Rev. Mike, Scott C. and I had a nice conversation with the others at our table, and we enjoyed the program, which featured Josh Davis, a five-time Olympic medalist and "motivational" speaker. (His performance was "meh" but overall the program was pretty good.)

I was a bit surprised that the prayer breakfast was an exclusively Christian affair; I had assumed it would be an interfaith event, welcoming people of many faith backgrounds. But it was very much a Christian thing...I wonder if they've ever considered including Muslims, Jews, and others who, one assumes, would also be interested in praying for the future of the city?

It is possible that I just unintentionally...

...defeated a crippling, lifelong addiction to caffeine.

I haven't had a Coke since Saturday -- mostly because I forgot to buy them when I went grocery shopping.

Then I didn't bother on Sunday and I just drank water and lemonade yesterday. Today, I had orange juice with my scrambled eggs benedict at the Indianapolis Leadership Prayer Breakfast (which I shall post more on later) and Sprite with lunch.

Therefore, I am living the Caffeine-Free Dream!

One addiction monkey off my back, several dozen more to go. (I'm looking at you, TV. And buffalo wings. And buttery popcorn. And general slothfulness. And...)

Monday, October 15, 2007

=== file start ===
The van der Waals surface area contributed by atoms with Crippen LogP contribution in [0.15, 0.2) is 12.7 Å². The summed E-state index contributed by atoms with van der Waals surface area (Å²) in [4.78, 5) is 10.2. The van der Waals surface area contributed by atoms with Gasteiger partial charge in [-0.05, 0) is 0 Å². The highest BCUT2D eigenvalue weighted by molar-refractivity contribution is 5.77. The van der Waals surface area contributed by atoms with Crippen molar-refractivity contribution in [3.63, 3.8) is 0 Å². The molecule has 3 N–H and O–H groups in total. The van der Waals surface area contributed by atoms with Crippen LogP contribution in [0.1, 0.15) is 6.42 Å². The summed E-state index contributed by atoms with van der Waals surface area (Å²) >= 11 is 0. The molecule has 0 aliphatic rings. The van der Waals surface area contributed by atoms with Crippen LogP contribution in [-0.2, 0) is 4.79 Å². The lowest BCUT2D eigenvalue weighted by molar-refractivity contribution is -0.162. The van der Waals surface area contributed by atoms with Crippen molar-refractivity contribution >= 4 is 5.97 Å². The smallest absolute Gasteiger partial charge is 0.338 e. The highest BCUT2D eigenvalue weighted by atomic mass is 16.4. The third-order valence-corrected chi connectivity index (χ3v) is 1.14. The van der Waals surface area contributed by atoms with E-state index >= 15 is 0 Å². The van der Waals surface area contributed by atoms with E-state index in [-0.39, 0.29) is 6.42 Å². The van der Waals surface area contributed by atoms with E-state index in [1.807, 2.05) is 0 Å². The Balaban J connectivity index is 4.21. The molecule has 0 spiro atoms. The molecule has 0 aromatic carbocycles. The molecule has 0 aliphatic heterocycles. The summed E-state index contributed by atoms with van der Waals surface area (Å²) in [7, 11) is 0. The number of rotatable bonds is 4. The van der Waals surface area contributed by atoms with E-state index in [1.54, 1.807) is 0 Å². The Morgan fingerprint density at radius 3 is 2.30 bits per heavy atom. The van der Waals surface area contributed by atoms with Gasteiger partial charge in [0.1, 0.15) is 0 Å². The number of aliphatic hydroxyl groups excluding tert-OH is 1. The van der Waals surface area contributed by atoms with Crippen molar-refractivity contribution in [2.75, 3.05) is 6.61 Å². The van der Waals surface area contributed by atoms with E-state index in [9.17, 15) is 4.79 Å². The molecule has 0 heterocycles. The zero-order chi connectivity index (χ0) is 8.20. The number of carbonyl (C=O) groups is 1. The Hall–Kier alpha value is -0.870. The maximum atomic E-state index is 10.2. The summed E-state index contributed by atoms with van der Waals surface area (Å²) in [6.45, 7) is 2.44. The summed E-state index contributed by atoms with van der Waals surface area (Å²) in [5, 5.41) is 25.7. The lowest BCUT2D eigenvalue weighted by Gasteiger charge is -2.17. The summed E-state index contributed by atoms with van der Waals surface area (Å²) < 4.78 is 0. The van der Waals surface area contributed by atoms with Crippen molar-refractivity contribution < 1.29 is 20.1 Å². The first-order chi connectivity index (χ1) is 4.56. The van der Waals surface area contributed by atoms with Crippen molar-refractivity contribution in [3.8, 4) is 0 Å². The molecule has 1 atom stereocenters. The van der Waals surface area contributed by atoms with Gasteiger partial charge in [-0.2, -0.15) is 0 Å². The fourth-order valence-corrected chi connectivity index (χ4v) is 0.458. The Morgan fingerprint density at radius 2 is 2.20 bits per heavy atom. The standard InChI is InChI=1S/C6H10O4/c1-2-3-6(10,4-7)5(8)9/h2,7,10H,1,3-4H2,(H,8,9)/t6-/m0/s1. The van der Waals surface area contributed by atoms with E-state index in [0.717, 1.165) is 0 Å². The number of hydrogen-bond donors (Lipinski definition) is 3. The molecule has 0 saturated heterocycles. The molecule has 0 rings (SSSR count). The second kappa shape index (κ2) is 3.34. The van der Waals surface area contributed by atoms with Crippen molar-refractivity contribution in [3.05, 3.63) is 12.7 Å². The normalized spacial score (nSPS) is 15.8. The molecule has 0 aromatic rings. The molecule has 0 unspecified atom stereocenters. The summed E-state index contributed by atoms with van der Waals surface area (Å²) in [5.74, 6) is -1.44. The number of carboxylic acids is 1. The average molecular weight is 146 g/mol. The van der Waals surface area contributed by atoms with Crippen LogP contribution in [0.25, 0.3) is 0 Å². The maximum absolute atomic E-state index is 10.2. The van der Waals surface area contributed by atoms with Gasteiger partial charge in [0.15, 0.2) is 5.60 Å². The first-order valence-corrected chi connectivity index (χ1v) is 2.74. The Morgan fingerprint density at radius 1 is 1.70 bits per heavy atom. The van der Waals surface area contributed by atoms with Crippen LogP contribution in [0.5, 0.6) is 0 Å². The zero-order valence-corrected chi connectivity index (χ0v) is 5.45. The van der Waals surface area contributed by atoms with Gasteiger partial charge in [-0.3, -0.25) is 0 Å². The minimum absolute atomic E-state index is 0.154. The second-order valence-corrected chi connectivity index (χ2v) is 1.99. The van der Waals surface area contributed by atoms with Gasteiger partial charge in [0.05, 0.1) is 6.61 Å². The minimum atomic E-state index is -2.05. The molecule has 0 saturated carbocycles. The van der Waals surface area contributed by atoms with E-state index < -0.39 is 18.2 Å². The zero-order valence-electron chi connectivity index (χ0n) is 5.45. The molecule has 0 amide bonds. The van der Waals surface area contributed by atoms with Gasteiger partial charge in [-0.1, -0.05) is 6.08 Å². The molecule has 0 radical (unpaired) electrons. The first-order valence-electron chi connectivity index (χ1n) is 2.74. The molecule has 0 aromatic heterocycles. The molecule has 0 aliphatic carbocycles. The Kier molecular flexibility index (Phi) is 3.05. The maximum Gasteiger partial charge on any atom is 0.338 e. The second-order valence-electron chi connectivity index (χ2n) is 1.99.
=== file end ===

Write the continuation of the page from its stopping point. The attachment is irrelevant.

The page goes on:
Everyone needs a wee bit of Scandinavian surrealism...

...and wee Scandinavian Bjork is just the person to give it to you, with a hypnotically compelling soundtrack:

I McManage a Global Megacorp, McHilarity Ensues

Head on over to McVideoGame.com to see a challenging game that puts you in charge of a multinational burger-slingin' conglomerate.

You have to manage the process from pasture to profit, in four distinct operations: clear-cutting the rain forest to make room for cattle farms, managing a slaughterhouse (with options such as Pump up the hormones you're feeding the cows and Kill the cow before it gets Mad Cow Disease), running a real simulation of a simulated real McDonald's restaurant, and overseeing a headquarters so complex it makes you do actual math and analyze trends, so you can choose whether to corrupt a politician, corrupt a climatologist, corrupt a nutritionist, or corrupt a health expert.

Give it a go!

You'll have to let me know how you do -- I made it all the way to July of 2010 before I made the corporation go bankrupt. I don't think that's very good, though, as the angry clown chastised me. I tell you what, though: I'll definitely think more deeply about where my fast food comes from next time I'm in the drive-thru.

Saturday, October 13, 2007

Just Cloning It In

Have I ever told you about Clone High?

It was an animated series on MTV for one season back around 2002-2003, and it was like Dawson's Creek meets The History Channel -- set in a high school that is secretly being run as an elaborate military experiment and the students are clones of famous historical figures: Abe Lincoln, Joan of Arc, John F. Kennedy, Cleopatra, etc. There's plenty of angst and drama, as well as a healthy dose of irony -- the Ghandi character is a hyperactive spazz, the Abe Lincoln character can't make a decision to save his life, the foster parents of the womanizing JFK character are a gay couple, etc.